Evidence from across the world is telling us that no matter where they are from, more and more children are relying on digital tools, platforms and services to learn, engage, participate, play, innovate, work or socialise.
Some two-thirds of the world’s almost three billion internet users are from the developing world, with the numbers growing every day. Many of these new users are children and young people; in fact in many countries, internet users under the age of 24 far outnumber the rest.
A growing body of evidence from across the world is also telling us that no matter where they are from, more and more children are relying on digital tools, platforms and services to learn, engage, participate, play, innovate, work or socialise.
There are already countless examples of how – when harnessed appropriately – digital tools can help promote human development, by closing gaps in access to information, speeding up service delivery, supporting educational and health outcomes, and creating new entrepreneurship opportunities.
The power of technology to jump across borders and time zones, to join the once disparate, and to foster social connectedness, has provided the means for the children and young people of today to participate in a global society in ways previously not possible.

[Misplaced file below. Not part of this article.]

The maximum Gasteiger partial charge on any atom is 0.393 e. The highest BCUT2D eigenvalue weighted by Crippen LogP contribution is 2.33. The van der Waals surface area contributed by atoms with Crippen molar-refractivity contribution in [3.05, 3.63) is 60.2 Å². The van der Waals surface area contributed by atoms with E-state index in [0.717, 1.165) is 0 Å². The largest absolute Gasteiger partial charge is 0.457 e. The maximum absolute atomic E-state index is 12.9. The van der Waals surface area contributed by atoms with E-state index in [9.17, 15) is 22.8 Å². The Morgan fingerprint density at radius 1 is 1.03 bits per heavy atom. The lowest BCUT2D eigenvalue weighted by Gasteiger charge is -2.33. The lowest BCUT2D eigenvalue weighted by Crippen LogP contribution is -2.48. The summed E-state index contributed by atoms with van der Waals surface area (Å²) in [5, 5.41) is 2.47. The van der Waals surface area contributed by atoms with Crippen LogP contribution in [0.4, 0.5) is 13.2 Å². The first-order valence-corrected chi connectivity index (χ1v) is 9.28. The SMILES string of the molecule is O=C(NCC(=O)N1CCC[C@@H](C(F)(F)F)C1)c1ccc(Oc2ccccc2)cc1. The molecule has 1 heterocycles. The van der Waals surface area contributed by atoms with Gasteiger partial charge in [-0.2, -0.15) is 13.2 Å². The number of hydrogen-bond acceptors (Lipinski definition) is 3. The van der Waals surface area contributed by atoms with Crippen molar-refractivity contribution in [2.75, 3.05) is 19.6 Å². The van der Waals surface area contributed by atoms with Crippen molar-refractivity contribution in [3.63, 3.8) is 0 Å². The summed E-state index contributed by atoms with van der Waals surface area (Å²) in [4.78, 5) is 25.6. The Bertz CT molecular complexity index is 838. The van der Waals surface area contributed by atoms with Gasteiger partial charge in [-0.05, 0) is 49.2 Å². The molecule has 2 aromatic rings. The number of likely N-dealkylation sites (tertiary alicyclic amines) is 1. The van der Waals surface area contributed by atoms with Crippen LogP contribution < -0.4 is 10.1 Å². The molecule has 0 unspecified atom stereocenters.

Sadly, there are also new or evolving risks – exposure to violence; access to inappropriate content, goods and services; concerns about excessive use; and issues of data protection and privacy.
As it becomes increasingly difficult to draw the line between offline and online, it is necessary for us to examine how this changing environment impacts the wellbeing and development of children and their rights.
Ensuring that all children are safe online requires approaches that promote digital literacy, resilience and cyber-savvy. It is only in partnership that we can reach consensus on how to create a safe, open, accessible, affordable and secure digital world. Critically, children and young people’s profound insight must help inform, shape and drive this goal – which needs to focus on equity of access, safety for all, digital literacy across generations, identity and privacy, participation and civic engagement.
In April of this year, the Berkman Center for Internet & Society at Harvard University and UNICEF co-hosted, in collaboration with PEW Internet, EU Kids Online, the Internet Society (ISOC), Family Online Safety Institute (FOSI), and YouthPolicy.org, a first of its kind international ‘Digitally Connected’ symposium on children, youth, and digital media.
The symposium sought to map and explore the global state of research and practice in this field, and to facilitate sharing, discussion and collaboration among the 150 academics, practitioners, young people, activists, philanthropists, government officials, and representatives of technology companies from around the world.